Mobile VOIP company Rebtel has released results from its latest study on U.S. immigrant consumer mobile usage and behavior. According to its findings, 13% of those who responded said they currently own a tablet device, representing approximately five million Americans.

According to the survey, the iPad remains the tablet of choice for immigrants, with two-thirds of current tablet owners indicating they own iPads. According to the survey, French Americans are the highest percentage of tablet owners (17%), followed by Mexican-Americans (15%).

The survey shows wide disparities among immigrant groups about whether or not they would buy a tablet in the near future. Interestingly, although French Americans ranked the highest in terms of tablet ownership, only 34% said they were looking to buy one - putting them last among the different demographics surveyed. Ghanese and Indian Americans topped the list with 62% and 58% respectively indicating that they do plan to buy a tablet soon.

Across the board, all demographics surveyed listed the iPad as their tablet of choice.

Amazon's Kindle was the popular second choice as a tablet device, with 9% of those surveyed saying they're likely to buy one. Ethiopian immigrants expressed the most interest in the Kindle, with 24% saying they're likely to buy one.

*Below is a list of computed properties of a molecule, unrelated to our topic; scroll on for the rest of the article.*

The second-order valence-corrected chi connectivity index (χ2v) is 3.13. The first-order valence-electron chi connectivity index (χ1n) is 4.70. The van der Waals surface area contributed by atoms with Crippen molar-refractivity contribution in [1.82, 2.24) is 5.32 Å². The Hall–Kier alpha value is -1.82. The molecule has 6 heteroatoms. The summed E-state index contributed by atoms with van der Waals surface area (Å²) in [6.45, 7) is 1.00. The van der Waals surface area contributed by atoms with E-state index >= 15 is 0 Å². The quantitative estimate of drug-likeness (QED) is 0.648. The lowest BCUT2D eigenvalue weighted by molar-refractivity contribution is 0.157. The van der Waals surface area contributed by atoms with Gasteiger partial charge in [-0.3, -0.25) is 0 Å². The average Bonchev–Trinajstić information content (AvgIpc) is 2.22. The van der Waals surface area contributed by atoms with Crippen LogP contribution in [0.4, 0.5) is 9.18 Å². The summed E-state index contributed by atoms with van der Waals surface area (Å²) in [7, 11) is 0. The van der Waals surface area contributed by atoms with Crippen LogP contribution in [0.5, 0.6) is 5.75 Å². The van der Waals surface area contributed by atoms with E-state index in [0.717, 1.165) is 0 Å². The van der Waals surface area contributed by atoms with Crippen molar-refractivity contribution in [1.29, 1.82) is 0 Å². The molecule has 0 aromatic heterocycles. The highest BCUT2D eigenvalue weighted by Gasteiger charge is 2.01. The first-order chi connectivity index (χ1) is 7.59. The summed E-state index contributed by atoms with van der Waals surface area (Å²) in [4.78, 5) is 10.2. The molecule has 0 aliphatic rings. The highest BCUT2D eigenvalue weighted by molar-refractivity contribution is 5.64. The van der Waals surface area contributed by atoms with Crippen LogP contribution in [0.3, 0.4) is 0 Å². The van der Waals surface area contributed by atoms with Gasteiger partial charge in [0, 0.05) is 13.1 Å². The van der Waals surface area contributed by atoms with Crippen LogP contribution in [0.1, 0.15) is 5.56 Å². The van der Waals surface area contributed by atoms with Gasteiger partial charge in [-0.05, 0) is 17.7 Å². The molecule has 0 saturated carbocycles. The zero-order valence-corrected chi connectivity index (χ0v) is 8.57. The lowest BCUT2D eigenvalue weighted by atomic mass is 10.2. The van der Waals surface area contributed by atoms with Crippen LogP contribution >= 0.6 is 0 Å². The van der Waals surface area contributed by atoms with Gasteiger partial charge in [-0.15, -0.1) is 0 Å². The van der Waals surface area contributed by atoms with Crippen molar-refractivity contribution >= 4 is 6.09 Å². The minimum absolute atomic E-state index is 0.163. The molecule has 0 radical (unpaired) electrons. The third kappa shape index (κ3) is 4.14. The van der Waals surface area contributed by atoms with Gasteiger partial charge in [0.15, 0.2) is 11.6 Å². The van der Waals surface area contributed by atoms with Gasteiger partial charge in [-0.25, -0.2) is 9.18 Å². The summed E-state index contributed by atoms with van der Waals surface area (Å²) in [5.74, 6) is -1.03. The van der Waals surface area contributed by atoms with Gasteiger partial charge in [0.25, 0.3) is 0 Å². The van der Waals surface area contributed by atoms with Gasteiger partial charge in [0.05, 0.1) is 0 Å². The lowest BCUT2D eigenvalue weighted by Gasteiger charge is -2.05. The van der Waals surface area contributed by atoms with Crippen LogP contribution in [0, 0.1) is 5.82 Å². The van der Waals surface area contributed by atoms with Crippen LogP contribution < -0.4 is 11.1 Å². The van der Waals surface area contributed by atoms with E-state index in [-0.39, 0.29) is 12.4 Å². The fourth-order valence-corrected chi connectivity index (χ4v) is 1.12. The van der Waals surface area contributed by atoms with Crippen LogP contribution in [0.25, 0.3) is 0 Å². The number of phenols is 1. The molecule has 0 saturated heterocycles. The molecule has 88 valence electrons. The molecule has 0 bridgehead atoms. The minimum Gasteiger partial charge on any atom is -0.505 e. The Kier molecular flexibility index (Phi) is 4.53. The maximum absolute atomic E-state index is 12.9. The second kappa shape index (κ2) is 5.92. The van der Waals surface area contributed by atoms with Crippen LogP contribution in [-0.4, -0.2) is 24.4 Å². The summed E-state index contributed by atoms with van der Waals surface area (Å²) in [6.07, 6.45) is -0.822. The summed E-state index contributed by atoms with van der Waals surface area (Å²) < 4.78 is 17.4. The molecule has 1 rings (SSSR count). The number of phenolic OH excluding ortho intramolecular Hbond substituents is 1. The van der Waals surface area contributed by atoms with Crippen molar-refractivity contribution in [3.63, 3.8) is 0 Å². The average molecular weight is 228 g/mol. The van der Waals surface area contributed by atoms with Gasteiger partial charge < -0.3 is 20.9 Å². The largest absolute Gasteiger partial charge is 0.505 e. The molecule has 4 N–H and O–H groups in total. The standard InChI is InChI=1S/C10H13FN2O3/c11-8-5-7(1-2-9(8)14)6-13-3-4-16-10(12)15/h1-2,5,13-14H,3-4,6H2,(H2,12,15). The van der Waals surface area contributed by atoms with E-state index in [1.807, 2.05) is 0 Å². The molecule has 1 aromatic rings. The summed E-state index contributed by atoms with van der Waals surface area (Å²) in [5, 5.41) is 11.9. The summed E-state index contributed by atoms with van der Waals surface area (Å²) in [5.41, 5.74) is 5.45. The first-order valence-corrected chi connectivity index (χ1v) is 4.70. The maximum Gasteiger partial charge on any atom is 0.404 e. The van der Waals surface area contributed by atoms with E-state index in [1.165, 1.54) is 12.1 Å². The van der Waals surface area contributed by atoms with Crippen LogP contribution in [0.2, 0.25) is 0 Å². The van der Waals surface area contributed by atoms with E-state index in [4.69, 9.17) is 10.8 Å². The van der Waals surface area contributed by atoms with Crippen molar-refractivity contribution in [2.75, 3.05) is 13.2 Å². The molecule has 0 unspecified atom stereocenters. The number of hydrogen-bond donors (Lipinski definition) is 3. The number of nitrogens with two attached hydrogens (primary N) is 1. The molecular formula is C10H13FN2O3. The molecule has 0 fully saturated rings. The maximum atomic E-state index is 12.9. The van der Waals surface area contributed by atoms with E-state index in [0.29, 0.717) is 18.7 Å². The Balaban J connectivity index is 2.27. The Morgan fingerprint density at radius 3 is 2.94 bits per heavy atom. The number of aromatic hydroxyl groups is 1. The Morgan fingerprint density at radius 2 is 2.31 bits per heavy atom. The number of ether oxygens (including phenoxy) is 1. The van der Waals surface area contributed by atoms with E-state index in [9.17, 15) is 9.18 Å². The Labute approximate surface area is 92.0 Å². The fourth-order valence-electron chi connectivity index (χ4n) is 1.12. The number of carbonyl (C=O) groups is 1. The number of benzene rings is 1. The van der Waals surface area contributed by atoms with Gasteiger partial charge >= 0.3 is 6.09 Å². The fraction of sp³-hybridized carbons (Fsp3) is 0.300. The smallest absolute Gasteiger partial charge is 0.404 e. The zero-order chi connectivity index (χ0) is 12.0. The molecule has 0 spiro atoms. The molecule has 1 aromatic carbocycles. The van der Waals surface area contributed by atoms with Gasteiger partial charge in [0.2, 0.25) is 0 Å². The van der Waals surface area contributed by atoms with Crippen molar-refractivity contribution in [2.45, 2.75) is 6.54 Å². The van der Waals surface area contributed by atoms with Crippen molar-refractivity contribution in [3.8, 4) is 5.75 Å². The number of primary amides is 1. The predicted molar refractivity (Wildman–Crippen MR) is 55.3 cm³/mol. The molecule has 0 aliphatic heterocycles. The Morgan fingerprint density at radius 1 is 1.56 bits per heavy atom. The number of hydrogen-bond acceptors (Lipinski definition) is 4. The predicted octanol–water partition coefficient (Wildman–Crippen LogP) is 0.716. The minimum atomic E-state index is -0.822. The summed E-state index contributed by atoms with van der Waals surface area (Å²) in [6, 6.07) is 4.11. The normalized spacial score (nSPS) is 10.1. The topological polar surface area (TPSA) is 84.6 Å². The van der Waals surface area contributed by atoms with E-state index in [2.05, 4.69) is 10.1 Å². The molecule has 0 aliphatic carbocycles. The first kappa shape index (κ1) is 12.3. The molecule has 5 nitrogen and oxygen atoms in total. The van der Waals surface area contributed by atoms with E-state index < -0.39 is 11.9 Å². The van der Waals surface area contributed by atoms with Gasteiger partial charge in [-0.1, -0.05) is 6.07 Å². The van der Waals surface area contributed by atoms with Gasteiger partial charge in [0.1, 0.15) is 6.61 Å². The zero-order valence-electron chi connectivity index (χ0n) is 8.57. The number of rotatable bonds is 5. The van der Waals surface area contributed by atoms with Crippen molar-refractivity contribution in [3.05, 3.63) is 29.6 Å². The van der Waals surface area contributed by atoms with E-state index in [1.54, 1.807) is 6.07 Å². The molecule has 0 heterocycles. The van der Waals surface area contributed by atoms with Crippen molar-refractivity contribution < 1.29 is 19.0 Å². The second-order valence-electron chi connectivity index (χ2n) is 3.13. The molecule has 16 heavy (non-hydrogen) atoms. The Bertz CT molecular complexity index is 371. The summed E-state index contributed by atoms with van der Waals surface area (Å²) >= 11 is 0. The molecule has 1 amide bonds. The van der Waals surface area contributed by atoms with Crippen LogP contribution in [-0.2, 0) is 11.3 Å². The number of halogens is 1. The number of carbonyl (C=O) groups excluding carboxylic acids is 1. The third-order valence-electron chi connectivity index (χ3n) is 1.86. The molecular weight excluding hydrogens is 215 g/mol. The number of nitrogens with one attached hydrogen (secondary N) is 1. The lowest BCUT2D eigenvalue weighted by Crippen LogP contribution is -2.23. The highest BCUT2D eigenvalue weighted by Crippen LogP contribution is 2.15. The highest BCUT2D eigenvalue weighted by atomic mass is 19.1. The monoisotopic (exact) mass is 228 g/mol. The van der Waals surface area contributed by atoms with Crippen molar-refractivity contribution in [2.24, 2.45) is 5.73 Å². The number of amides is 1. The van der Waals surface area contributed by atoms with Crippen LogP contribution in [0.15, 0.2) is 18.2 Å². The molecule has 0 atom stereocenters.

The results of the survey, say Andres Bernstrom, CEO of Rebtel, point to a shifting brand identification. "Apple has remained the brand of choice for the immigrant and first generation U.S. market," he says. "We're witnessing a massive shift in technology brand affinity over the past decade as Sony has been dethroned, and Apple has grabbed the reigns and held tight starting with the iPod moving forward."

But if these numbers are accurate, they don't simply mark immigrants' brand identification and affinity with Apple. A recent Pew Internet and American Life Project study on Americans and their gadgetry found far lower adoptions rates, in general, of tablets. According to its figures, just 4% of Americans own tablets and 5% own e-readers. That's substantially lower than the 13% in the Rebtel survey.

The Rebtel survey doesn't give any indication of why immigrants would gravitate to tablets at a higher rate. Size? Mobility? Cost? Internet access?